South Africa Holds 2nd Peace Forum

GNRC–South Africa in partnership with Mavela Ikhaya Project and Religions for Peace organized the 2nd Peace Forum in Kwazulu Natal on 18th May 2019 and Durban on 20th May 2019. Forty eight (48) participants including children, young adults and mothers attended the forum in Mavela Ikhaya Project, Kwazulu Natal; while forty two (42) students from Holy Family College, St. Francis College, Overport Secondary School, New Forest High School attended the Durban Forum. Dr. Shakira Cassim of Islamic Medical Association of South Africa graced both events.

The forums aimed at empowering the youth and children by imparting values and skills through Learning to Live Together (LTLT), pioneered by Arigatou International’s Ethics Education for Children. The LTLT education program, facilitated by Ms. Saydoon Nisa Sayed, LTLT International Trainer, Ms. Philly Gumede, Youth Coordinator, Mavela Ikhaya Project, and Mr. Mark Naicker, Youth Coordinator, KZN Inter-Religious Youth Council, nurtured values and spirituality in the participants to enable them to learn to live together in diverse societies.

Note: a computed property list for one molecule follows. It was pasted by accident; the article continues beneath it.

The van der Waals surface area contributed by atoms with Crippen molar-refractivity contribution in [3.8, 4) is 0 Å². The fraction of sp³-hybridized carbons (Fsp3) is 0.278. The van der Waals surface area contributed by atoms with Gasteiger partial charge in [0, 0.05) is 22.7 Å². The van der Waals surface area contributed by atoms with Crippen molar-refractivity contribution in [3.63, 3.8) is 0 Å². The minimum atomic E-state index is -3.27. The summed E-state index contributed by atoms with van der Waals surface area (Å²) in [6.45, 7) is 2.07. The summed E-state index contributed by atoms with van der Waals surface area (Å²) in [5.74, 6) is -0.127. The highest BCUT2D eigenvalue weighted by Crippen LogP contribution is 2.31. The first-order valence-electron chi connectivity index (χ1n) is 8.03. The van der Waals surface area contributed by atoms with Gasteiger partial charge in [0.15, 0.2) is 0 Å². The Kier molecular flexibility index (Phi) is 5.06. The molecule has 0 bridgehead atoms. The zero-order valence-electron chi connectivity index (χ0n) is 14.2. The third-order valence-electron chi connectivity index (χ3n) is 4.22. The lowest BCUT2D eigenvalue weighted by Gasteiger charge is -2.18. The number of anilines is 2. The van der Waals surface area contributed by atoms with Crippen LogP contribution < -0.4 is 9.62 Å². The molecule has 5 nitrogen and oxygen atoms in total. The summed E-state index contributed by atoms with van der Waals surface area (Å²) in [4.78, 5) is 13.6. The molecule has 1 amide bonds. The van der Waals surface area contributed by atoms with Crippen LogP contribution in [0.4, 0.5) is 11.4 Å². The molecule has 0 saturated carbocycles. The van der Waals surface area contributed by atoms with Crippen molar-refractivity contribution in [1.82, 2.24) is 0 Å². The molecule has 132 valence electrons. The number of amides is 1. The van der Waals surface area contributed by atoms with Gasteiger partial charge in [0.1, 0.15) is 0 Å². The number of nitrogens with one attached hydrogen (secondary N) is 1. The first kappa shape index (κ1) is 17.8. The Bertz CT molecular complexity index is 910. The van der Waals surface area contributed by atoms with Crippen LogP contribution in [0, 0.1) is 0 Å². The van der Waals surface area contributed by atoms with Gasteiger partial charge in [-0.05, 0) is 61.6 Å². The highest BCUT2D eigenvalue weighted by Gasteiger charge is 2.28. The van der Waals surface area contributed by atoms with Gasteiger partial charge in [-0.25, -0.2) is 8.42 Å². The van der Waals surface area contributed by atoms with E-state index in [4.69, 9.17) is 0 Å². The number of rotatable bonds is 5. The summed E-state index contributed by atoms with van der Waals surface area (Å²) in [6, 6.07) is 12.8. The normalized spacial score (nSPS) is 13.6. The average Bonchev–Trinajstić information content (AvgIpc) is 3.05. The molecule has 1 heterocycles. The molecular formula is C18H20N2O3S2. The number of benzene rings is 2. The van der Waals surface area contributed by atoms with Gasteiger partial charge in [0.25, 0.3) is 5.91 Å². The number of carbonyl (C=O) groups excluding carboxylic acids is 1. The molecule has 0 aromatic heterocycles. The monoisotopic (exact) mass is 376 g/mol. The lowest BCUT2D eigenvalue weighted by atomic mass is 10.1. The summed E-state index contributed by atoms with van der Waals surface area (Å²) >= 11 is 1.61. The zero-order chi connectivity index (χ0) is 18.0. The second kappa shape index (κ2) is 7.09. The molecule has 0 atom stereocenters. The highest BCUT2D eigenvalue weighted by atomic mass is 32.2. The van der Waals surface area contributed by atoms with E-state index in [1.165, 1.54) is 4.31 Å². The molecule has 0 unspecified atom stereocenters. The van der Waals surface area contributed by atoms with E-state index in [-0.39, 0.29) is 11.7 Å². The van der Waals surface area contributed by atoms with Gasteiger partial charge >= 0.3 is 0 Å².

Tools such as media, discussions, question and answer sessions and story-telling among others, were used to help participants develop critical thinking, respect for people of other cultures and nurture the sense of belonging to a global community.

The world’s most widely ratified human rights treaty in history, the Convention on the Rights of the Child (CRC), was discussed during the meeting. It was mentioned that the CRC has inspired governments to change laws and policies and make investments so that children can get amenities such as health care and nutrition to survive and thrive in life.

It is expected during the celebration of the 30th anniversary of the Convention on the Rights of the Child in 20th November this year, that world religious leaders and spiritual traditions will reaffirm their commitment to protect the rights of all children across the world, to be free from discrimination, violence and neglect.

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